It is important to note that almost everything radiates thermal energy. Even cold objects, like ice, give off thermal energy. The general rule is that the higher the body temperature of a person or an object is, the more thermal energy it emits. The emitted thermal energy or surface temperature is known as the subject's "heat signature", which is what analysts study and observe.

A subject’s heat signature can be detected regardless of lighting conditions. Subtle differences in temperature or radiation can be picked up by thermal imaging sensors, then reflect in the images created by the thermal camera. This means thermal imaging cameras can see in near-total darkness or haze-filled environments.

The limitations of thermal imaging systems

Thermal imaging systems are incredibly effective tools for various industries in detecting anomalies in temperature. However, these devices will only function efficiently in certain conditions. Here are some of the limitations and disadvantages of thermal imaging devices.

Glass and other materials

Thermal imaging devices cannot see through or penetrate glass, which is perhaps one of its main disadvantages. Glass acts as a mirror for thermal imaging devices—they won’t be able to produce an accurate image of bodies or objects on the other side of the material. Additionally, thermal imaging devices can’t pass through most walls due to thickness and insulation. A thermal imager would be able to pick up the heat radiated by the wall itself, but it will not be able to detect the temperature of whatever is on the other side of the wall.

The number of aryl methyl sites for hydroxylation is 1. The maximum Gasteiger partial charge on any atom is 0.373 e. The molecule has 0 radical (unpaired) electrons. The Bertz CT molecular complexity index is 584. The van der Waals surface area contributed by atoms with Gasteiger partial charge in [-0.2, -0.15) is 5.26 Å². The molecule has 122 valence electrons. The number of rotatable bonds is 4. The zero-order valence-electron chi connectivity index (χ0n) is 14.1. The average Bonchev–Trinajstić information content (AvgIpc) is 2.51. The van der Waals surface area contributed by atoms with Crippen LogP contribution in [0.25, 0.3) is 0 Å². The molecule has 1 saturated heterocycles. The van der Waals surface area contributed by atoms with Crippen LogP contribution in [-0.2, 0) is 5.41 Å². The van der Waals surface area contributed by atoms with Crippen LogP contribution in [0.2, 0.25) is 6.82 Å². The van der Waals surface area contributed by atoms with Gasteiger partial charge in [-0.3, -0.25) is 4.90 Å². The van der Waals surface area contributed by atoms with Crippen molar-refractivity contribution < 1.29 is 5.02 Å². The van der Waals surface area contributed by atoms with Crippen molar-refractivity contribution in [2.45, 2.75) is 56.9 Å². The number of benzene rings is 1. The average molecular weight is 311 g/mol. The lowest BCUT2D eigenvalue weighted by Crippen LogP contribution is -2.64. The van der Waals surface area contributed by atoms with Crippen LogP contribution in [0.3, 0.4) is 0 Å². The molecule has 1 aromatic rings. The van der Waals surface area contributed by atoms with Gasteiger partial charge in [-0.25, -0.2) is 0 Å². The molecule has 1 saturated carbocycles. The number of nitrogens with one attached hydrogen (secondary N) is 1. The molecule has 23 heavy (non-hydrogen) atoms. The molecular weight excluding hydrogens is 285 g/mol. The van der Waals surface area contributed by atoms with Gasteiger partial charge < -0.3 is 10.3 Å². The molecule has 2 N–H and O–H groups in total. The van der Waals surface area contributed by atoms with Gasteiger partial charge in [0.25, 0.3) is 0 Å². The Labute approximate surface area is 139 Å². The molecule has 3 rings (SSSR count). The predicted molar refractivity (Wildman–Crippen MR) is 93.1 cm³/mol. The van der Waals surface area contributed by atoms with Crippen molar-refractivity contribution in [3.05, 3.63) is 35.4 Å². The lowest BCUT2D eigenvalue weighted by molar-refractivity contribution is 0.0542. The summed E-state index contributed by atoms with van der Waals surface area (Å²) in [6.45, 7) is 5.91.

Underwater use

Thermal cameras typically do not function well underwater. Similar to how thermal cameras cannot see through glass, water tends to block off most infrared wavelengths, making it difficult for the thermal camera to produce a clear image.


Detection but not identification

A thermal camera can detect temperature anomalies or inflammations in the body, but it cannot fully identify symptoms. They cannot provide health care professionals with all the data they need, and relying solely on a thermal imager isn’t likely to provide a person with accurate health information.

Thermal camera resolution in some cases isn't high enough to identify a subject, it can only detect that there is a subject.